The new corporate criminal offence of failing to prevent the facilitation of tax evasion (CCO): Is your organisation prepared?

With legislation effective as of September 2017 organisations of all sizes across all sectors are building a response to the risk that they could be prosecuted for failing to prevent the facilitation of tax evasion by persons who act on their behalf.

We have helped organisations identify risk through rapid assessments, developing prevention procedures consistent with HMRC’s guidance.

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What is the corporate criminal offence?

The UK Government introduced the CCO, effective from 30 September 2017, as part of the Criminal Finances Act 2017. Organisations which fail to prevent those acting for or on their behalf from facilitating tax evasion face becoming criminally liable themselves.

This legislation must be considered by every organisation doing business in, with, or through the UK.
Aside from the reputational risk of failing to put ‘reasonable procedures’ in place, the corporate criminal offence may result in a criminal prosecution leading to an unlimited financial penalty, a public record of the conviction and potential implications for the ability to trade.

Have you identified the risk to your organisation?

 

What are 'reasonable procedures' to prevent the facilitation of tax evasion?

To respond to the legislation, HMRC recommends that businesses should put procedures in place that are proportionate to the risks they face, using the following six principles as a guide:

  • Risk assessment
  • Proportionality of risk-based prevention procedures
  • Top level commitment
  • Due diligence
  • Communication
  • Monitoring and review.

Common questions our clients ask

Who in the business should lead the project?

Our experience is that tax, compliance and legal will all have a role in delivering the project, with key business functions also involved in helping perform the risk assessment. Tax in particular has a key role at the outset in identifying the areas of facilitation of tax evasion risk that could arise across the organisation.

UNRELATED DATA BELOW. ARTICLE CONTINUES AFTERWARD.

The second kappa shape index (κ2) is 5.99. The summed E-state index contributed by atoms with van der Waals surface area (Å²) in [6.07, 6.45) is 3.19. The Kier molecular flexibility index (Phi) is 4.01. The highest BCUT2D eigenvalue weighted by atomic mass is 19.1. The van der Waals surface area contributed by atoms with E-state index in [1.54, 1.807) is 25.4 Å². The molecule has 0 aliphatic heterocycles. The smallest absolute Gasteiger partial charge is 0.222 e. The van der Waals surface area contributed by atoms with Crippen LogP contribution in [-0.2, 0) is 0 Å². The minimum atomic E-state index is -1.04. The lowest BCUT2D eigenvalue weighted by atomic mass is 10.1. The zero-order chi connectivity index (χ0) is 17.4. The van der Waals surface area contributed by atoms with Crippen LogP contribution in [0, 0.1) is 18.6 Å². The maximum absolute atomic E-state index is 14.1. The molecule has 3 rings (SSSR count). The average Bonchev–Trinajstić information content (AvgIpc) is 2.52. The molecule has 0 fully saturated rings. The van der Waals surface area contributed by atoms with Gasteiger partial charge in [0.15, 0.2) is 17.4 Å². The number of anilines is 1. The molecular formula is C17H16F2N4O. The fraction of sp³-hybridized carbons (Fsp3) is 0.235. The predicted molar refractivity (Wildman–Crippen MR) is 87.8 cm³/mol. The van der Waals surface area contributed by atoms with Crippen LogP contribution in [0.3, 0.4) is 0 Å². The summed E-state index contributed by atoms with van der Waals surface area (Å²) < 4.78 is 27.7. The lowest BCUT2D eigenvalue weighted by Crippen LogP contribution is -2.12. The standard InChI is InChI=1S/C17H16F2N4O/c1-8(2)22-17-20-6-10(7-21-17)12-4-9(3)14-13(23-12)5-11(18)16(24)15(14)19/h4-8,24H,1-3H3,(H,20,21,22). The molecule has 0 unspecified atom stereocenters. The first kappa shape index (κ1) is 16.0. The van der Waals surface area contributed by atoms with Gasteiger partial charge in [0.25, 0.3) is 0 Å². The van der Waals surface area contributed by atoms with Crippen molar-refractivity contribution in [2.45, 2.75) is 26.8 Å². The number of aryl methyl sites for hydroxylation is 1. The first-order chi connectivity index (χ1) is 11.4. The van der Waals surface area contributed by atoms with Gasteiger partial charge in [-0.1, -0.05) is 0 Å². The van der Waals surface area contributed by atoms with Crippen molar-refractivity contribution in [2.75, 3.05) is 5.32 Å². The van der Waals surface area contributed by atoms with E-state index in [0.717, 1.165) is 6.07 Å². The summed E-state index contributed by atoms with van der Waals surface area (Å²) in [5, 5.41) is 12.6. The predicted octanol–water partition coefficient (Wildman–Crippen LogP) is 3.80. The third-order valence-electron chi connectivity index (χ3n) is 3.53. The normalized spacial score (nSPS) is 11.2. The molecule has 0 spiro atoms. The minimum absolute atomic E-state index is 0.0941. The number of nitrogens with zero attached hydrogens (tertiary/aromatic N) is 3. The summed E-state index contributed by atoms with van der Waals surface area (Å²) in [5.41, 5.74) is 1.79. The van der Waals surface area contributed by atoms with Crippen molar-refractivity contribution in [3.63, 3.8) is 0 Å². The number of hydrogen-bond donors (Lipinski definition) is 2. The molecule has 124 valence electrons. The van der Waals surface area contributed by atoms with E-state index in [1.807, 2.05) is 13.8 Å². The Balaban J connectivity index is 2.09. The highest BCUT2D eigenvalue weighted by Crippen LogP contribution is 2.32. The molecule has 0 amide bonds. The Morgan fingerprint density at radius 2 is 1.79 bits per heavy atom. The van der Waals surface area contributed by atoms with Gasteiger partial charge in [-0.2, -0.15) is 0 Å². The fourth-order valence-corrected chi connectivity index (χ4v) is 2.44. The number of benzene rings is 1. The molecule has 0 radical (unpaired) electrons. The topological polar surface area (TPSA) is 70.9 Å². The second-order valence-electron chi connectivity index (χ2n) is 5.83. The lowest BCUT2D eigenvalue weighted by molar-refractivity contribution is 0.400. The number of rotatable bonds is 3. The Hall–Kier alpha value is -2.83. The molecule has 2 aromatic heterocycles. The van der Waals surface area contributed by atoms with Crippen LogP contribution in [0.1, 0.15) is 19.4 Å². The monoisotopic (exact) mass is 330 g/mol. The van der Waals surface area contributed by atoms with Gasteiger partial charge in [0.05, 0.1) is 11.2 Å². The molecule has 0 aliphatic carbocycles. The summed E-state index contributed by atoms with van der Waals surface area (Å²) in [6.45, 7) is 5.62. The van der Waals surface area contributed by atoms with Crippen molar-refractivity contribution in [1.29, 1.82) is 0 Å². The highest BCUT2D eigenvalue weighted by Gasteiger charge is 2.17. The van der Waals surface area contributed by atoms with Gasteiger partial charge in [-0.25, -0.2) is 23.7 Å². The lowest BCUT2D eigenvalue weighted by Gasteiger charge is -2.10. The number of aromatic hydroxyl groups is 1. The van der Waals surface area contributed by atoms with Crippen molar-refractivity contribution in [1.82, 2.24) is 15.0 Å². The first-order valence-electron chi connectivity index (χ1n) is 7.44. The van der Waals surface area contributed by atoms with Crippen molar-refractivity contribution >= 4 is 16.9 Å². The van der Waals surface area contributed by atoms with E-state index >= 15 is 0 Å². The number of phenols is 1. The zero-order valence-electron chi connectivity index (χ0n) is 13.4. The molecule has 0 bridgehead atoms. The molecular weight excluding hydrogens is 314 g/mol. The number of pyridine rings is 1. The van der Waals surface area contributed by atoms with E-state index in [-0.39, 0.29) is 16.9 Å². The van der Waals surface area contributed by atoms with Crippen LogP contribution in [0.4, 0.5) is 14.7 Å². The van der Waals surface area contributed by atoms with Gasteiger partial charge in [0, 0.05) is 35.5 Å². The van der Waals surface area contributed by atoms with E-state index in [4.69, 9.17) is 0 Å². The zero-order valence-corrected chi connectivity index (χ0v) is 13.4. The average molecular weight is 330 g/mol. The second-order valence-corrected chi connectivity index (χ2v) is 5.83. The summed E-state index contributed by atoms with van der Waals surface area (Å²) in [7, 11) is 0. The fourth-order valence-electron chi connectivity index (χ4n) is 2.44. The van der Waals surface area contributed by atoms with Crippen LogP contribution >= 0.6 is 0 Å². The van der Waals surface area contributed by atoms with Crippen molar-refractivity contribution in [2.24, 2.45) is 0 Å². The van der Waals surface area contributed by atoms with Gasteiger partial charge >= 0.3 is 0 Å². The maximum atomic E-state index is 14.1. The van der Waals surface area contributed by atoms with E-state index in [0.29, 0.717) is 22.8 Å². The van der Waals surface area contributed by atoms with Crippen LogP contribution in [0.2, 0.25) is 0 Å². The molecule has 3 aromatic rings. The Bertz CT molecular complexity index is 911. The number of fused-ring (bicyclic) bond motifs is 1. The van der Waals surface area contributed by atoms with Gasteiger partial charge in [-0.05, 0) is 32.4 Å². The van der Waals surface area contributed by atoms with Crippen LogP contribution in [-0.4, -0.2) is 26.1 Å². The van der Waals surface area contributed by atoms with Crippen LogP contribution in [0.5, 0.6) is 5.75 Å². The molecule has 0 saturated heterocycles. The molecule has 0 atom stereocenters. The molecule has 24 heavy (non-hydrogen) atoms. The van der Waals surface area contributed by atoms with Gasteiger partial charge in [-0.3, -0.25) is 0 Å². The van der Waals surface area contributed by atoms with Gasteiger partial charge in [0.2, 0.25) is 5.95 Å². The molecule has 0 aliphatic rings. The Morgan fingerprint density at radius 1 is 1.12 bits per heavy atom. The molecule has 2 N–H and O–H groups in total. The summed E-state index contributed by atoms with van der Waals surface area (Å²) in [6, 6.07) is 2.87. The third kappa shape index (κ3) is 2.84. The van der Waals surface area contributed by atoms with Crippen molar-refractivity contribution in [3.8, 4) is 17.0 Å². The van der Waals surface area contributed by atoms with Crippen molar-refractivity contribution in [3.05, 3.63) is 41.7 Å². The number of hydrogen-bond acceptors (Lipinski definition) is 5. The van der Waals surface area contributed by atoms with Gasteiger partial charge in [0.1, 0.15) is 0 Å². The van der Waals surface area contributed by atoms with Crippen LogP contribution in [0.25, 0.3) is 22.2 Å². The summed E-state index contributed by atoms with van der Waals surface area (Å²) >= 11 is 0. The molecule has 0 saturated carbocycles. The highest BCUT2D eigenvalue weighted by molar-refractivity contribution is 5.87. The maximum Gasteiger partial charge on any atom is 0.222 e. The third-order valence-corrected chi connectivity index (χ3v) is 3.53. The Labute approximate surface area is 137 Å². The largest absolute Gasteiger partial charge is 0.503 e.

Should we adopt a global or a local response?

The scope of the legislation is significant, potentially impacting a number of international transactions. It is important at an early stage to assess whether a global response is appropriate when scoping the project, and in many cases businesses have determined that this is the most effective way of responding to the legislation.

What role can existing Anti-Bribery and Corruption (ABC) policies play in responding to the legislation?

The legislation is similar in approach to the Bribery Act, and businesses should therefore be familiar with HMRC’s guiding principles. Whilst it is necessary to undertake an assessment to understand the risks that need to be addressed, it should then be possible to build on the existing ABC framework to address them.

Can I simply amend my ABC policies and the terms and conditions in my contracts to mention the facilitation of tax evasion?

It may be the case that a proportionate response to the risk assessment is to simply amend policies and contractual terms if you have concluded that this amounts to reasonable procedures. However, it is important to first perform the risk assessment, as this will enable you to determine whether policies and contracts need to be amended at all and, if they do, the risk the amendments are seeking to address.

I’m not in the financial services sector and consider my business to be low risk; do I still need to do anything?

Whilst the financial services sector is one of the industries at higher risk, the legislation applies to all industries and there are a number of risks that permeate across many. If a business appears to be low risk, it will be important to document why, and the risk assessment need not be an onerous exercise.

Our corporate criminal offence team